you know, some people have different
interpretations of color.
Like, I definitely sat with a bunch of
painters and I've seen orange objects,
and I've seen four different painters who
are all excellent
paint that orange in a different way.
That's just the way the eye sees.
We're not gonna see colors the same.
So, I will just blend a little bit of this
in,
in case anyone there preferred that
orange, to this orange.
And, make that all orange, like that.
Okay.
So let's see.
I will take my nice Winsor Newtoned
flat here and load it up with orange.
And.
Paint it on in.
Remember as you put paint down especially
here on your palette, don't be chintzy
with yourself.
Load it up, it really takes time and
energy to constantly put paint down on
your palette.
So the more you load up, the better.
Now, as I'm looking.
Well, it feels kinda orange.
No, I was gonna say, I could go lighter.
But I'm okay with this orange.
I'm not gonna tell you how it looks on
film, cuz I don't know.
But to my eye it looks pretty, pretty
orangey.
I like that orange I really like warm
oranges
that are a little bit in the dark kind of
that smokey burnt orange.
That's, that's actually my favorite color
in the world.
Always has been I don't know why but and
it's beautiful with accents if you see it.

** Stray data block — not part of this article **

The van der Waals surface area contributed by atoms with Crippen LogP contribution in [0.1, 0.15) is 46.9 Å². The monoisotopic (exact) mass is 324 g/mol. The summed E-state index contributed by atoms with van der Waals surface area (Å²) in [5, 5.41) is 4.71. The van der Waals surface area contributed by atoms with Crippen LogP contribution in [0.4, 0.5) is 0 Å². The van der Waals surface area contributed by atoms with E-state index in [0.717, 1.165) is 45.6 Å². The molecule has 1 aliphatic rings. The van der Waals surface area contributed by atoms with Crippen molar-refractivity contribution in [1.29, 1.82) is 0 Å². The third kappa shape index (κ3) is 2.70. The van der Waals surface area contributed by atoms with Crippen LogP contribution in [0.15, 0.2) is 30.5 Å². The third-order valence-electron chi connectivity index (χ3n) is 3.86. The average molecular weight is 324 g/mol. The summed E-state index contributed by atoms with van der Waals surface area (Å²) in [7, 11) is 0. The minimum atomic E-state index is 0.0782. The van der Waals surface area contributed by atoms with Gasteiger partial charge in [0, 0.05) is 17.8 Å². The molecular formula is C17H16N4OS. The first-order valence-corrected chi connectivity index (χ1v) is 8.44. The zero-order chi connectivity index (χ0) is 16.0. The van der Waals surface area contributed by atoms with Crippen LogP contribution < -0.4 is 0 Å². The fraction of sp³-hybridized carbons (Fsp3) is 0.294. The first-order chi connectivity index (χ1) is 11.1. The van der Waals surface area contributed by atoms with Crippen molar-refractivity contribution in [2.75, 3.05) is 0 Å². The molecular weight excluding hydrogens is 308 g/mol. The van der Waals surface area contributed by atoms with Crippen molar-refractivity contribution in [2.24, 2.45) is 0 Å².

Like on a figure and you just have a
little.
[SOUND] A little of that warm orange
somewhere.
Orange also makes me feel like, you know,
think about fireplaces and really warm
things like that.
Just gives me warm, a warm feeling.
And that's what's amazing about colors it
just, it kind of invokes, so
much in people and, you know, a lot of
memories, chromotherapy.
So, I'm gonna take my ruler and just kind
of block this in and.
Get that straight.
Now sometimes I just quickly wipe it down
if I make a mistake like that.
Ooh.
That orange is really pretty.
Really love it.
You could just fall in love with a color.
You know, it's just like, see a color like
this and it's just wow.
I could do this, I can just wear that
color and eat that color.
I used to, when I was a kid there used to
be a, an ice cream truck
when I was eating dairy as a child, I
don't anymore, but I used to.
I used to eat this thing called a
Creamcicle.
Man, and that thing was so orange.
I think I was, I was more into the color
of
the Creamcicle than I was the actual taste
of the Creamcicle.
I don't know why, it's like, you could,
you could tell, like,
they just, you really could dial into a
kid's psyche with color.
And I always was mesmerized by orange.
I'm really into orange, you notice?
I can't stop talking about how much I love
orange.
It's beautiful, God.
Okay, enough about orange.
I'm having a love affair with my orange
right now.
I love you so much.
You love me?
[MUSIC]
[MUSIC]
Now
that we have our second secondary color
down,
we're going to mix up our final secondary
color,
and that color is going to be green.
Now blue and yellow make green.
Now let's clean our palette off.
[SOUND]
Palette knife off, let's clean
our palette knife really well and
have your setup really convenient for you.